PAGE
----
LAMAR ADVERTISING COMPANY (formerly Outdoor Communications, Inc.) v. BY-PASS PARTNERS (Tenn. Ct. App. July 22, 2009)
This is a dispute over lease agreements. The plaintiff outdoor advertising company leased two parcels of property from the defendant real estate development company for the purpose of erecting billboard signs. The defendant then cancelled the leases. The defendant had contracted to sell the property to another outdoor advertising company, and cancelled the leases with the plaintiff in reliance on a lease provision allowing cancellation in the event that the plaintiff's signs interfered with the defendant's sale or development of the property. The plaintiff filed this lawsuit against the defendant, alleging that the defendant's cancellation was ineffective because this was not the type of interference that was contemplated in the agreement. The defendant counterclaimed, seeking damages allegedly suffered as a result of the plaintiff's failure to remove its billboards. Meanwhile, the third-party outdoor advertising company that was supposed to purchase the property filed a motion to intervene in the lawsuit, alleging that the plaintiff was interfering with its contractual relations with the defendant real estate development company. A trial was held, and no proof of damages was submitted. The defendant real estate development company and the third-party advertising company that sought to intervene asked for a hearing on damages in their post-trial brief. The trial court issued a letter ruling finding that the defendant's termination of the leases was effective. Years later, an order was entered reiterating the finding that the defendant effectively terminated the leases; the order set the matter for a special hearing on damages owed to the defendant real estate development company and the third-party advertising company. The third-party's motion to intervene was never explicitly granted. Shortly thereafter, the trial judge assigned to the case died. A substitute judge was assigned to hear the remainder of the case. In response to a series of motions, the trial court determined that the trial was properly bifurcated, that the third-party advertising company did not transfer its right to damages in a sale of its assets, and that its motion to intervene was never granted by the previous trial judge, and it therefore could not recover damages. The third- party advertising company now appeals. We reverse the trial court's decision that the motion to intervene was never granted, finding that the motion to intervene was implicitly granted in the order following the trial. We affirm the trial court's holding that the bifurcation was proper, that the defendant real estate development company effectively terminated the leases, and that the third-party advertising company that sought to purchase the property retained the right to damages after the sale of its assets. The case is remanded for a hearing on the damages owed to the third-party advertising company, if any.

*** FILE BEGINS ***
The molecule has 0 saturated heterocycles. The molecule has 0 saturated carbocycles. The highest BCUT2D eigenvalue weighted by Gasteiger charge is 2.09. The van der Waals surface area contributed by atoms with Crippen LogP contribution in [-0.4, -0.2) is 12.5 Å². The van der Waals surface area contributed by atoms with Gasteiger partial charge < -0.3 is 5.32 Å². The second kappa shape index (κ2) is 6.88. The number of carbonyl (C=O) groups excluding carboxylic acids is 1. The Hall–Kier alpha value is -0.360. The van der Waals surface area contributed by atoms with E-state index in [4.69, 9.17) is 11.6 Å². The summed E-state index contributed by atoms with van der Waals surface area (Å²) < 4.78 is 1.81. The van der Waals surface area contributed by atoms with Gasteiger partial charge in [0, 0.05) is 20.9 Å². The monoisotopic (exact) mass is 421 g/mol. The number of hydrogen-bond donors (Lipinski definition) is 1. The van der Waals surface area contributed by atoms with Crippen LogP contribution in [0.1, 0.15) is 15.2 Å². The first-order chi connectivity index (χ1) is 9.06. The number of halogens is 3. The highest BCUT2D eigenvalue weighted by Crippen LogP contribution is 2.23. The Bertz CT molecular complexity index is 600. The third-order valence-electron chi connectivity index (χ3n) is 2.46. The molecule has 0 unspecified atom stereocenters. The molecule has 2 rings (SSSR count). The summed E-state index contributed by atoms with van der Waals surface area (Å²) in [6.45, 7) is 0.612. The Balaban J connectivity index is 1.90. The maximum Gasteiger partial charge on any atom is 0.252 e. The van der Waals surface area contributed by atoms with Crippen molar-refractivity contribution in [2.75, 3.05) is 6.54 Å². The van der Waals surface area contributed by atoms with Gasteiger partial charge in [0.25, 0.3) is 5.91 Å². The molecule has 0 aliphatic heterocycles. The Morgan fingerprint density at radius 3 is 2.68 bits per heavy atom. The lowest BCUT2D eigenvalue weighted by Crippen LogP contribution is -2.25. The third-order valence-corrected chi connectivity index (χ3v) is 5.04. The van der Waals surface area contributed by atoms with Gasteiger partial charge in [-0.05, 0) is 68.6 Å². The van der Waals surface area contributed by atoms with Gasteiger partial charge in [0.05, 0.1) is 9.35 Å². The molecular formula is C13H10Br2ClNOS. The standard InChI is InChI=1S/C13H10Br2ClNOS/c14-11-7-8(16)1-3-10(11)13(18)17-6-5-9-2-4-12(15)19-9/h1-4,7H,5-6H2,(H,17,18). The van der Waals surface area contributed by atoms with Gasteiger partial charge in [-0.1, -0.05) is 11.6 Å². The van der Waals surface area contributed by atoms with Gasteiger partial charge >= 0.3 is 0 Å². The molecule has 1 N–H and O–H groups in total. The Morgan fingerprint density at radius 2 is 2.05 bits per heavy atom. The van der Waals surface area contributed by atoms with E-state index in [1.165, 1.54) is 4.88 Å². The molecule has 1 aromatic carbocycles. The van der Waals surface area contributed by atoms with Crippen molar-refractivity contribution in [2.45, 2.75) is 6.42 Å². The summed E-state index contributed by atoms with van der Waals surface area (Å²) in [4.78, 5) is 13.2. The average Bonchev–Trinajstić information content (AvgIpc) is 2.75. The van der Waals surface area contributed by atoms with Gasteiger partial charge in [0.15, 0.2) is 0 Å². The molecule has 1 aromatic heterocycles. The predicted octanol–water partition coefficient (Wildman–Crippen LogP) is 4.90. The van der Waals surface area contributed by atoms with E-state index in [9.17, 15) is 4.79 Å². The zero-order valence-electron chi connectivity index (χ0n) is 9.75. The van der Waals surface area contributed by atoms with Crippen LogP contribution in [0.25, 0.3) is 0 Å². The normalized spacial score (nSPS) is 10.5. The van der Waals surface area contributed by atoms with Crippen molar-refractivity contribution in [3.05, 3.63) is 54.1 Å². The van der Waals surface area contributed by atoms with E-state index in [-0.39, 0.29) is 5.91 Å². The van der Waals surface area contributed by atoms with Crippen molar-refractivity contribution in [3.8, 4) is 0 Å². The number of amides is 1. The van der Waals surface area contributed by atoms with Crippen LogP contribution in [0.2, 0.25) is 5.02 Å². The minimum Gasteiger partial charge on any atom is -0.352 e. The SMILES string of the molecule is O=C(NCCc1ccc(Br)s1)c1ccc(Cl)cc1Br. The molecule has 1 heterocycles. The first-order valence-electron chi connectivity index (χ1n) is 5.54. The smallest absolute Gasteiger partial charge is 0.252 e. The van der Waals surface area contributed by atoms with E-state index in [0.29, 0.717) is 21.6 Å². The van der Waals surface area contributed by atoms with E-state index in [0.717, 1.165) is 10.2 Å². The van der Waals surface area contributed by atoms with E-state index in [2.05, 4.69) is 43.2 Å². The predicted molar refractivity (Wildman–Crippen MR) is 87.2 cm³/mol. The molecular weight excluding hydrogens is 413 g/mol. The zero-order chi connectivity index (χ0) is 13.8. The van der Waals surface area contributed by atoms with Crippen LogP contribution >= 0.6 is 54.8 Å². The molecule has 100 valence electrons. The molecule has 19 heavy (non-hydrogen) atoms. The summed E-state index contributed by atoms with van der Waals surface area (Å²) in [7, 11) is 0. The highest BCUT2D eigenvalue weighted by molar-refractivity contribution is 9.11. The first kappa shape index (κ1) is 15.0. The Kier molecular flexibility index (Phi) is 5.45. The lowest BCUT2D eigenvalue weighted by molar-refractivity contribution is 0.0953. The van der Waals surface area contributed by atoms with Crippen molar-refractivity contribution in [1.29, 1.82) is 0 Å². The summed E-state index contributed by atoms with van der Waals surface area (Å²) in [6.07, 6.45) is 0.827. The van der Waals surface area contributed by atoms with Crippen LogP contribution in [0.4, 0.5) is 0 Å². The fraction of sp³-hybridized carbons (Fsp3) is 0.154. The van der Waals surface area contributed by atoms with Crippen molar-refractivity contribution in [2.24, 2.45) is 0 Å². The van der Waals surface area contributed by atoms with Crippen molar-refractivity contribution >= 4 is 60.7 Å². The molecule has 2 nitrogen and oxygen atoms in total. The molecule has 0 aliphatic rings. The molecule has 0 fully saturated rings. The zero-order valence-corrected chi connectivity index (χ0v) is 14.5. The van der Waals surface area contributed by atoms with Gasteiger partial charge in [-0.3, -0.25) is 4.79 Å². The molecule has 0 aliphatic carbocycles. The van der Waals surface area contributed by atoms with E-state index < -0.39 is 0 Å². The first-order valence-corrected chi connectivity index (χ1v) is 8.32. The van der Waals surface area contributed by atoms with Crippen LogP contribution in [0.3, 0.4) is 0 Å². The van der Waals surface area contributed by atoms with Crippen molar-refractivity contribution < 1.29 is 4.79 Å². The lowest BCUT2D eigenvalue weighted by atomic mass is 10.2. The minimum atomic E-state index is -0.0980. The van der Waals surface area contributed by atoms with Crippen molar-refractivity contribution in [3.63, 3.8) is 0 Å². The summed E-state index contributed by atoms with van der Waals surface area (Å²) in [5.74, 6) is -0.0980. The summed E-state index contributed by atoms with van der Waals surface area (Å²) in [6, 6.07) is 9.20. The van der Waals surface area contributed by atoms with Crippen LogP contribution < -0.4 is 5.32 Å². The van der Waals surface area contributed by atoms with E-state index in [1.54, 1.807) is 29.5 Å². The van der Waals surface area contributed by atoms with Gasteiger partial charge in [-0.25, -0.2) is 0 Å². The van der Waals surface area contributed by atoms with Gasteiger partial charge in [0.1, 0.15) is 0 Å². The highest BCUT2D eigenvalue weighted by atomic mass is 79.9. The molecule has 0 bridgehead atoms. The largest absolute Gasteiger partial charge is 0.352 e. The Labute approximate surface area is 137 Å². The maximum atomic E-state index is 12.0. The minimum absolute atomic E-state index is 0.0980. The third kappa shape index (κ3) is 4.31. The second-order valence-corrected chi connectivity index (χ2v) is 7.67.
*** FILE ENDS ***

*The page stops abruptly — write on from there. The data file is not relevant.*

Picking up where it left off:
Opinion may be found at the TBA website: